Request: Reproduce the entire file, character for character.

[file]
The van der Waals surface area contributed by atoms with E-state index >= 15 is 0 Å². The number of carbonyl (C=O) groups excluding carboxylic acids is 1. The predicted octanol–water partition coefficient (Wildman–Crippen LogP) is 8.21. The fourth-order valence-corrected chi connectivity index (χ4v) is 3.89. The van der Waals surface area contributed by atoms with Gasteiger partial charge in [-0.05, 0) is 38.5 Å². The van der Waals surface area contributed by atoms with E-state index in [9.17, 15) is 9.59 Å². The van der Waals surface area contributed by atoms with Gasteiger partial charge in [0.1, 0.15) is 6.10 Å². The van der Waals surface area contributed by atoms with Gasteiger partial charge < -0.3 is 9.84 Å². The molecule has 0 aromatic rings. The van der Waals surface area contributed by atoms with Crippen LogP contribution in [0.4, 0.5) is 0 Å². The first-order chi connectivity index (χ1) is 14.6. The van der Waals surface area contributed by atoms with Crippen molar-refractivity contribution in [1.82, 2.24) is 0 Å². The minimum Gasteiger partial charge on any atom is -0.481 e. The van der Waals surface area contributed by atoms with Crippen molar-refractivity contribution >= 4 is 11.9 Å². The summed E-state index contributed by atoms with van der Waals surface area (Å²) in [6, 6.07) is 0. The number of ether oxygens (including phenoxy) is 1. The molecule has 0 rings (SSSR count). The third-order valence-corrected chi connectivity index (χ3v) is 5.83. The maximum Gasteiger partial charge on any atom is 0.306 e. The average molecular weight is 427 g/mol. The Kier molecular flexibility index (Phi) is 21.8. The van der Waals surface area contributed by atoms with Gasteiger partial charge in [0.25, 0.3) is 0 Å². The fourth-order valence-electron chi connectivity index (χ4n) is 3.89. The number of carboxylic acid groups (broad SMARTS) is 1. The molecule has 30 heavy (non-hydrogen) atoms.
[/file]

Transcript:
The van der Waals surface area contributed by atoms with E-state index >= 15 is 0 Å². The number of carbonyl (C=O) groups excluding carboxylic acids is 1. The predicted octanol–water partition coefficient (Wildman–Crippen LogP) is 8.21. The fourth-order valence-corrected chi connectivity index (χ4v) is 3.89. The van der Waals surface area contributed by atoms with Gasteiger partial charge in [-0.05, 0) is 38.5 Å². The van der Waals surface area contributed by atoms with E-state index in [9.17, 15) is 9.59 Å². The van der Waals surface area contributed by atoms with Gasteiger partial charge in [0.1, 0.15) is 6.10 Å². The van der Waals surface area contributed by atoms with Gasteiger partial charge < -0.3 is 9.84 Å². The molecule has 0 aromatic rings. The van der Waals surface area contributed by atoms with Crippen LogP contribution in [0.4, 0.5) is 0 Å². The first-order chi connectivity index (χ1) is 14.6. The van der Waals surface area contributed by atoms with Crippen molar-refractivity contribution in [1.82, 2.24) is 0 Å². The minimum Gasteiger partial charge on any atom is -0.481 e. The van der Waals surface area contributed by atoms with Crippen molar-refractivity contribution >= 4 is 11.9 Å². The summed E-state index contributed by atoms with van der Waals surface area (Å²) in [6, 6.07) is 0. The number of ether oxygens (including phenoxy) is 1. The molecule has 0 rings (SSSR count). The third-order valence-corrected chi connectivity index (χ3v) is 5.83. The maximum Gasteiger partial charge on any atom is 0.306 e. The average molecular weight is 427 g/mol. The Kier molecular flexibility index (Phi) is 21.8. The van der Waals surface area contributed by atoms with Gasteiger partial charge in [0.25, 0.3) is 0 Å². The fourth-order valence-electron chi connectivity index (χ4n) is 3.89. The number of carboxylic acid groups (broad SMARTS) is 1. The molecule has 30 heavy (non-hydrogen) atoms.